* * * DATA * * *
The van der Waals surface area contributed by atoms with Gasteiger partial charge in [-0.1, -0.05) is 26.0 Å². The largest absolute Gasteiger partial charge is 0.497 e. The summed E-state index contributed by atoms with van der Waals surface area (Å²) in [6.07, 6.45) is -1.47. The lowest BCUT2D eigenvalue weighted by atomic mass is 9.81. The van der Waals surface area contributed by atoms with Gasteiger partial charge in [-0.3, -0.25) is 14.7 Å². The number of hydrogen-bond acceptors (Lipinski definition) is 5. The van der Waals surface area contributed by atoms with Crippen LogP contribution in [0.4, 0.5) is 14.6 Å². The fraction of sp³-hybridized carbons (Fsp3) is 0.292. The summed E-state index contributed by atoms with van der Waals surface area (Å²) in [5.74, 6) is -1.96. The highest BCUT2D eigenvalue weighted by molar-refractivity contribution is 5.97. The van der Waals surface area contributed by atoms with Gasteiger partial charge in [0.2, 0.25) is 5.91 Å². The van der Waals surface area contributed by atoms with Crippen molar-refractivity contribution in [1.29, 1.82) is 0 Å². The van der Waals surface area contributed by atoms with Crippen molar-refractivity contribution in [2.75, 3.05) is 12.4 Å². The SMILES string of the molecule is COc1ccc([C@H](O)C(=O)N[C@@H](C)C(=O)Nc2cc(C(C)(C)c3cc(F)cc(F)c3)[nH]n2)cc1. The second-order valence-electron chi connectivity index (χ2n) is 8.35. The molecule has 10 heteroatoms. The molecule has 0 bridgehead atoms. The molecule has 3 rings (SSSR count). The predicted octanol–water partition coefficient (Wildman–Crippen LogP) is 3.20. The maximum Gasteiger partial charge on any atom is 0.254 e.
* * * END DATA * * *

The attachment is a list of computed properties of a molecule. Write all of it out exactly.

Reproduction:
The van der Waals surface area contributed by atoms with Gasteiger partial charge in [-0.1, -0.05) is 26.0 Å². The largest absolute Gasteiger partial charge is 0.497 e. The summed E-state index contributed by atoms with van der Waals surface area (Å²) in [6.07, 6.45) is -1.47. The lowest BCUT2D eigenvalue weighted by atomic mass is 9.81. The van der Waals surface area contributed by atoms with Gasteiger partial charge in [-0.3, -0.25) is 14.7 Å². The number of hydrogen-bond acceptors (Lipinski definition) is 5. The van der Waals surface area contributed by atoms with Crippen LogP contribution in [0.4, 0.5) is 14.6 Å². The fraction of sp³-hybridized carbons (Fsp3) is 0.292. The summed E-state index contributed by atoms with van der Waals surface area (Å²) in [5.74, 6) is -1.96. The highest BCUT2D eigenvalue weighted by molar-refractivity contribution is 5.97. The van der Waals surface area contributed by atoms with Gasteiger partial charge in [0.2, 0.25) is 5.91 Å². The van der Waals surface area contributed by atoms with Crippen molar-refractivity contribution in [1.29, 1.82) is 0 Å². The van der Waals surface area contributed by atoms with Crippen molar-refractivity contribution in [2.75, 3.05) is 12.4 Å². The SMILES string of the molecule is COc1ccc([C@H](O)C(=O)N[C@@H](C)C(=O)Nc2cc(C(C)(C)c3cc(F)cc(F)c3)[nH]n2)cc1. The second-order valence-electron chi connectivity index (χ2n) is 8.35. The molecule has 10 heteroatoms. The molecule has 0 bridgehead atoms. The molecule has 3 rings (SSSR count). The predicted octanol–water partition coefficient (Wildman–Crippen LogP) is 3.20. The maximum Gasteiger partial charge on any atom is 0.254 e.